Cleaner Ports, Better Jobs


Today’s guest blog is by Jon Zerolnick of the Los Angeles Alliance for a New Economy, who will be speaking at our May 7-8 conference.

We have gotten accustomed to taking our victories where and when we can get them: often marginal improvements and often for small beneficiaries (a handful of workers here, a small community group there). So it is rare (for me) to be able to write of a major victory. But at LAANE, working as part of the Coalition for Clean and Safe Ports, we were just part of something pretty huge: a major victory both for workers and for the environment.

Because of their actions taken last month, the Los Angeles Board of Harbor Commissioners will not just be reforming the broken, dysfunctional port trucking industry; they will be rebuilding it from the ground up. Some 16,000 exploited truck drivers at the Port of Los Angeles (the largest port in the country) have for decades been misclassified as independent contractors. They have finally won long-sought employee rights, which will lead to improvements in pay and working conditions as drivers now have, at long last, the right to organize. People living in the communities around the Port have won meaningful new truck standards that will improve air quality as we get filthy, dilapidated trucks off the roads in favor of newer, cleaner trucks.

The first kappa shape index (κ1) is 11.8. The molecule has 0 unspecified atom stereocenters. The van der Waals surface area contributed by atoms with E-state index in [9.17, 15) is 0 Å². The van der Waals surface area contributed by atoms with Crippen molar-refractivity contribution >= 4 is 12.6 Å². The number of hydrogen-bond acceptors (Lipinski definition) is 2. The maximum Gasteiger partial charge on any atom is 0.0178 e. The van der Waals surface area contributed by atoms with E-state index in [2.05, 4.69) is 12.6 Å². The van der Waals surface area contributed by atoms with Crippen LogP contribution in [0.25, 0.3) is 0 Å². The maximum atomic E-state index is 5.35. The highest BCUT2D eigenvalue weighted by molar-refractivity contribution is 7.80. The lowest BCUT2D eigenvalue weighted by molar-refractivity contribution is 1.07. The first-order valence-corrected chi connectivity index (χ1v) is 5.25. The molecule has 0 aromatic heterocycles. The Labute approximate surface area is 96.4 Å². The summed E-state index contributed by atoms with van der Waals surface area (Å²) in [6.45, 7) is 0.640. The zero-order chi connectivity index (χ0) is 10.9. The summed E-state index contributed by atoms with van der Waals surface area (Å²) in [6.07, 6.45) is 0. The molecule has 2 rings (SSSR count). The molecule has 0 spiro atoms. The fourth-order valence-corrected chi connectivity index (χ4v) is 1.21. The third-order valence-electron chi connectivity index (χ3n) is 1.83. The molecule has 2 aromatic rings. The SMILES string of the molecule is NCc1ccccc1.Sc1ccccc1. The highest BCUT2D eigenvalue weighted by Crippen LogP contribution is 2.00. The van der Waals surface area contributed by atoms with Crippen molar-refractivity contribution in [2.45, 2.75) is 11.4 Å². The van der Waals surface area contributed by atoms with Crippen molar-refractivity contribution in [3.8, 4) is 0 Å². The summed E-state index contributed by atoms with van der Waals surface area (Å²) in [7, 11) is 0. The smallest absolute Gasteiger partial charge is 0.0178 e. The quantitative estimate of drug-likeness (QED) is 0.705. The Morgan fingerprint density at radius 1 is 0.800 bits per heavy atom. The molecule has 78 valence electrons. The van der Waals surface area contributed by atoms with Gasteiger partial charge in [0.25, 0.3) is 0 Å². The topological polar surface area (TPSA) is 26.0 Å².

Perhaps most important, this multi-year campaign has forged essential new ties between the labor & environmental communities. We’ve gotten beyond the tired old dichotomies of jobs versus environment to a new place where we not only support one another, but where we understand that it is the same forces (of global capital) that hamper progress for all of us.

(I should note that though this was a major victory, we still have much work to do. We will be focused on defending against the expected frivolous lawsuits. We will have to ensure that everything is implemented properly. Most important, we have to lead the way so that LA’s sister port, the Port of Long Beach, scraps their trucking scheme — which fails to address the true underlying problem — and replaces it with a comprehensive solution as LA did. We will then work to make sure that we can replicate at Ports around the country the gains we’ll be seeing here in Southern California.)

I’d urge you: in whatever corner of this movement you find yourself, building and strengthening these ties between different groups is going to be critical as we all move forward to build a more sane, sustainable and just society.

See you May 7 and 8 at the Good Jobs First conference!

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